Terrorism reaches a mosque

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The flood of messages of condolences and condemnation from around the world following Friday’s unprecedented terrorist assault on a mosque in Egypt reflects both sorrow for the victims and anger at the culprits. The at least 235 worshippers who were killed and 109 injured by gunmen in North Sinai during Friday prayers is thought to be the deadliest terrorist attack in Egyptian history. It was extremely well coordinated. After improvised explosive devices were detonated inside the mosque, gunmen sprayed bullets on people fleeing and also fired on ambulances.

The death toll is shocking. The area in which the ambush happened had not witnessed anything on this scale before. North Sinai is admittedly one of the world’s most dangerous places, receiving that notoriety following the pledge of allegiance that the Ansar Beit Al-Maqdis terrorist group gave to its big brother Daesh (the self-proclaimed IS), which has not claimed responsibility but which appears to be behind the attack. However, what started out as the sabotaging of power stations, gas pipelines and other vital installations morphed into the killing of police and soldiers, then metastasized to the murder of civilians in the big cities, including in churches and now a mosque. Friday’s massacre illustrates all too well that terrorism does not differentiate between peoples or their religion or their nationalities. It knows no national boundaries. It thus follows that since terrorism is not restricted to a single country it cannot be confronted by one country alone.

And just as one country cannot realize security singlehandedly in the face of terrorism, a comprehensive approach is needed to confront terrorism. In a speech to the nation Egypt’s President Abdel-Fattah El-Sisi promised revenge and the use of “brute force” to ensure stability and security. Already, a military operation is underway combing the area of the attack. The response is on the ground and will reportedly not stop until the elimination of everyone involved in the attack.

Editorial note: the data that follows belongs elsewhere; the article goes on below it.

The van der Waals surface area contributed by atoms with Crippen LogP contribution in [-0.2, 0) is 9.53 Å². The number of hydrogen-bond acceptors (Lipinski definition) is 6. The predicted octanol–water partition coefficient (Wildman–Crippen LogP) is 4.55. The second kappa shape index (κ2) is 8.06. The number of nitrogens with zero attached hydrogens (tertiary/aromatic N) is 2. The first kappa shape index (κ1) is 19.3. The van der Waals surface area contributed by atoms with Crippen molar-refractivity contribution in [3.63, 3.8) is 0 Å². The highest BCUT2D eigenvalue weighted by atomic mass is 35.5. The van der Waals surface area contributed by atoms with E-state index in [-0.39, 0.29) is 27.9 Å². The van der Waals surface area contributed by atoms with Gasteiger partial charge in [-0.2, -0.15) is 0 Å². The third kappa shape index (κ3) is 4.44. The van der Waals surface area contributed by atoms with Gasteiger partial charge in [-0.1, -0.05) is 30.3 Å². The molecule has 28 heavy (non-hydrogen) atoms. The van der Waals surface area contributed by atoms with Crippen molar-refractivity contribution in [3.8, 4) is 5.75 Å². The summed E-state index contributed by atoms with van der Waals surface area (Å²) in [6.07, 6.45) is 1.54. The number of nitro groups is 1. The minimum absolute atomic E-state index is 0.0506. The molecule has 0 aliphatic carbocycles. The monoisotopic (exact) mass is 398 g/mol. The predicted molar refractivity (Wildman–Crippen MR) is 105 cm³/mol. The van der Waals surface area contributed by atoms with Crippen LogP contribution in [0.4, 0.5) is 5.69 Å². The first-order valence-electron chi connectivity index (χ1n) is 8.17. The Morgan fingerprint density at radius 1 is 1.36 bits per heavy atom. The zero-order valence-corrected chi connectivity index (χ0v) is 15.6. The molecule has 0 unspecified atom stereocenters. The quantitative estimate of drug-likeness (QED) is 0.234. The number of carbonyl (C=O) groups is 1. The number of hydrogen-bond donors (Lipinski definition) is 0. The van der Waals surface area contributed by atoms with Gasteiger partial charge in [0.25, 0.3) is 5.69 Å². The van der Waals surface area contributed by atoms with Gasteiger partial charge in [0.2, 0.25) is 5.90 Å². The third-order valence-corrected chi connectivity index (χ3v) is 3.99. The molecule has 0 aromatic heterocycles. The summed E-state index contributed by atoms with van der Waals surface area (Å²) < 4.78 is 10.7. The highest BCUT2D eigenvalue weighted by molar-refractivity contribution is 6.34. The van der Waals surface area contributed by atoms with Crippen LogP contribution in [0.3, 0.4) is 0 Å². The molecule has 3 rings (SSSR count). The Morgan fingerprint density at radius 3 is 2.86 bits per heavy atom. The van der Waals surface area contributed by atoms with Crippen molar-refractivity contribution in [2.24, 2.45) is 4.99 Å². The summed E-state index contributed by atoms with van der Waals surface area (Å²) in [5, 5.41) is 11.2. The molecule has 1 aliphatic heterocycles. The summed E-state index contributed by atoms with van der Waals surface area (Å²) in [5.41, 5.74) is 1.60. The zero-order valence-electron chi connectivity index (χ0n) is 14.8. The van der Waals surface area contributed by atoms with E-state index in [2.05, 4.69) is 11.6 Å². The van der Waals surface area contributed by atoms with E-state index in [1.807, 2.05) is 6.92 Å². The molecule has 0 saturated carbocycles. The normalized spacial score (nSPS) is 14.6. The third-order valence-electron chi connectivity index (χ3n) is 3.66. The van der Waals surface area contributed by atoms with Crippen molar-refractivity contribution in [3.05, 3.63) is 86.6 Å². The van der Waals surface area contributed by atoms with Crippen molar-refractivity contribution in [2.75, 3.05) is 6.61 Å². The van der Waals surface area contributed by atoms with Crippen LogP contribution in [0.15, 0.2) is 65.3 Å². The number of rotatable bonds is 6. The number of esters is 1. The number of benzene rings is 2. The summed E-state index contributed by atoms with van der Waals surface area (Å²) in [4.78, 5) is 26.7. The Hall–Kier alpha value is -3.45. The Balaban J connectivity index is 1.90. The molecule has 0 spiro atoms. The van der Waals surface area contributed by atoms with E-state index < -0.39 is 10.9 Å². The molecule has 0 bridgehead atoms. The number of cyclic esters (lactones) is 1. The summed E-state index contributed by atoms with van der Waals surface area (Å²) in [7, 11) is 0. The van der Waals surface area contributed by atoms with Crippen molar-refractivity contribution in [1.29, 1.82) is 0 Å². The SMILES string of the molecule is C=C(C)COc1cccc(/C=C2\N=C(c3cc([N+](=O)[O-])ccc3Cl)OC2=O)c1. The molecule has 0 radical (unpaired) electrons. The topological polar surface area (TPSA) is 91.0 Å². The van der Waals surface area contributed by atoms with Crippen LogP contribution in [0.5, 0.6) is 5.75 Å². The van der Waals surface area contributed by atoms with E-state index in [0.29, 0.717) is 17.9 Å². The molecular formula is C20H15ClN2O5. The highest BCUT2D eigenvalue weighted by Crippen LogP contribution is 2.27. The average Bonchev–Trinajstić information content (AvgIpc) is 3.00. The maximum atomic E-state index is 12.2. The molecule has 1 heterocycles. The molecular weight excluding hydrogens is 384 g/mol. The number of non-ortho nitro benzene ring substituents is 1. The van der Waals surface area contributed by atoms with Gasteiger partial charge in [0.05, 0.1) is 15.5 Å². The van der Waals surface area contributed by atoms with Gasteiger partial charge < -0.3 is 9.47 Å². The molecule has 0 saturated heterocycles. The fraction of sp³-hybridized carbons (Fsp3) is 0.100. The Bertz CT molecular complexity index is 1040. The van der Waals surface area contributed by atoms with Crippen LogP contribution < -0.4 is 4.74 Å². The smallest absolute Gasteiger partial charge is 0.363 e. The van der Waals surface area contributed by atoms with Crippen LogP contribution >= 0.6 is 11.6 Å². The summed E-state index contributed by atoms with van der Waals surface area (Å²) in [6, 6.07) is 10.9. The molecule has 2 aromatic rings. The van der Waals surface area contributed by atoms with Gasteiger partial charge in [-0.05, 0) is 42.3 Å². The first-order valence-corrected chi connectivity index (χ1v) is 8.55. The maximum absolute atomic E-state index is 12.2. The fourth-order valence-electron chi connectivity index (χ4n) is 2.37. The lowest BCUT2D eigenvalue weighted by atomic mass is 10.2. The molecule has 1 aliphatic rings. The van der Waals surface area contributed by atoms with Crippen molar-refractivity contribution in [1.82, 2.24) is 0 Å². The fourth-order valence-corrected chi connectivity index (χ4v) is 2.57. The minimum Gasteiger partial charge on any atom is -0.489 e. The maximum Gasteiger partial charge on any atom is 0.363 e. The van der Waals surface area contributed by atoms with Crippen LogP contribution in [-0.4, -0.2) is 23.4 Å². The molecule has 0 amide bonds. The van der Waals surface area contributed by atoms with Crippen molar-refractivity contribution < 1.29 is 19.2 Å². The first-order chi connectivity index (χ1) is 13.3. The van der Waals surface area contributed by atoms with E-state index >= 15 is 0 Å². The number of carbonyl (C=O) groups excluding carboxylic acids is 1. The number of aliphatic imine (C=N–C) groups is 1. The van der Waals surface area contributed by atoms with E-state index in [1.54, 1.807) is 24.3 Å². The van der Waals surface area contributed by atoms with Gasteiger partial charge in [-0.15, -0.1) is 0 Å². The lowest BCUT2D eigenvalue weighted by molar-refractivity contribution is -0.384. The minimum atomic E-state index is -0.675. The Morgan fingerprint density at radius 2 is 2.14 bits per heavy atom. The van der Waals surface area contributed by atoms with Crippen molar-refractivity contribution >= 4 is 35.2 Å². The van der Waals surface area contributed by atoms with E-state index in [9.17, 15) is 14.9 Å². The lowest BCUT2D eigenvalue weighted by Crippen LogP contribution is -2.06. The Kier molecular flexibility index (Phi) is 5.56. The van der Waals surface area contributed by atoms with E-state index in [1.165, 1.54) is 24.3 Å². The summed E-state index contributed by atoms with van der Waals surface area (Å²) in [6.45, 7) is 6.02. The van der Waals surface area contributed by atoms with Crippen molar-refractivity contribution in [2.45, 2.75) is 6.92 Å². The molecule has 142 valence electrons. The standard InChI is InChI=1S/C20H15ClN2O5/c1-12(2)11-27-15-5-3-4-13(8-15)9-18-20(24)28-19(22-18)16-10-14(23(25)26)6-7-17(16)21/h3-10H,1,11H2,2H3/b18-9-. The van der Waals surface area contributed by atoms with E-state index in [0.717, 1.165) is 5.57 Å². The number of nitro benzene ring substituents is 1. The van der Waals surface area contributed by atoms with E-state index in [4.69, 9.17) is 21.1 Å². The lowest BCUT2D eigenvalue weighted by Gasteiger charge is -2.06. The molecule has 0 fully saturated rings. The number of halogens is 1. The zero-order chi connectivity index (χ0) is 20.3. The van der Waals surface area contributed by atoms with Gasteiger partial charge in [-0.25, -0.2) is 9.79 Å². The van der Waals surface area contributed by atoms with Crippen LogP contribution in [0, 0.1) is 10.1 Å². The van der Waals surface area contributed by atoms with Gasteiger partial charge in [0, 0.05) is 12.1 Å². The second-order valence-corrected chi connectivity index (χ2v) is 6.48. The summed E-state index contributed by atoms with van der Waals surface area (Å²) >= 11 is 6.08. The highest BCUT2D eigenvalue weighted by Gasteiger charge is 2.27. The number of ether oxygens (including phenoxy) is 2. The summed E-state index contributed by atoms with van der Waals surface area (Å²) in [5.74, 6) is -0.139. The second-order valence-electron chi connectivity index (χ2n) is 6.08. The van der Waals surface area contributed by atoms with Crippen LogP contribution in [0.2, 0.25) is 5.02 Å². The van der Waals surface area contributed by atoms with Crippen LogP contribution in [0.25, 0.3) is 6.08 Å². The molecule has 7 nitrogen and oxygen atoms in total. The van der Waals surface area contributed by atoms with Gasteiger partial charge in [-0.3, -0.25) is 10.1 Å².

While vengeance is rightly sought, President El-Sisi himself knows this is not the entire solution. Time and again he has asserted that reducing terrorism solutions in Sinai and Egypt in general to only military and security components, as vital and necessary as these are, falls short of a more holistic approach to the crisis. Any viable and lasting solution necessitates efforts to improve people’s standard of living and the quality of their lives as well as safeguard their well-being. Brute force is the short-term solution. To fight a terrorist group or a branch here and there without addressing the roots of the problem is like trying to remedy the symptoms of an illness rather than treat the disease itself.

Egypt’s government is promoting a more all-inclusive approach, one that treats terrorist groups as part of a larger whole that needs to be confronted comprehensively. To make this system of security measures complete, Egypt must choke off terrorist religious rhetoric through the reform of education, religious leadership and culture, and promote enlightened religious discourse.

Unfortunately, some Middle Eastern countries are home to different terrorist groups, each of which poses a very real and present danger to the security, unity and social cohesion of these countries. But such domestic dangers are not the only problem. These dangers are not confined by national boundaries, and they can spill over and spread to other countries in the region and abroad.

The national security of a nation is inseparable from regional and international security. These three levels overlap and constantly impact each other. It is, therefore, inconceivable that the fight against terrorism should be confined to the national level.

Terrorism is a global phenomenon and the response to it should be commensurate with this reality.


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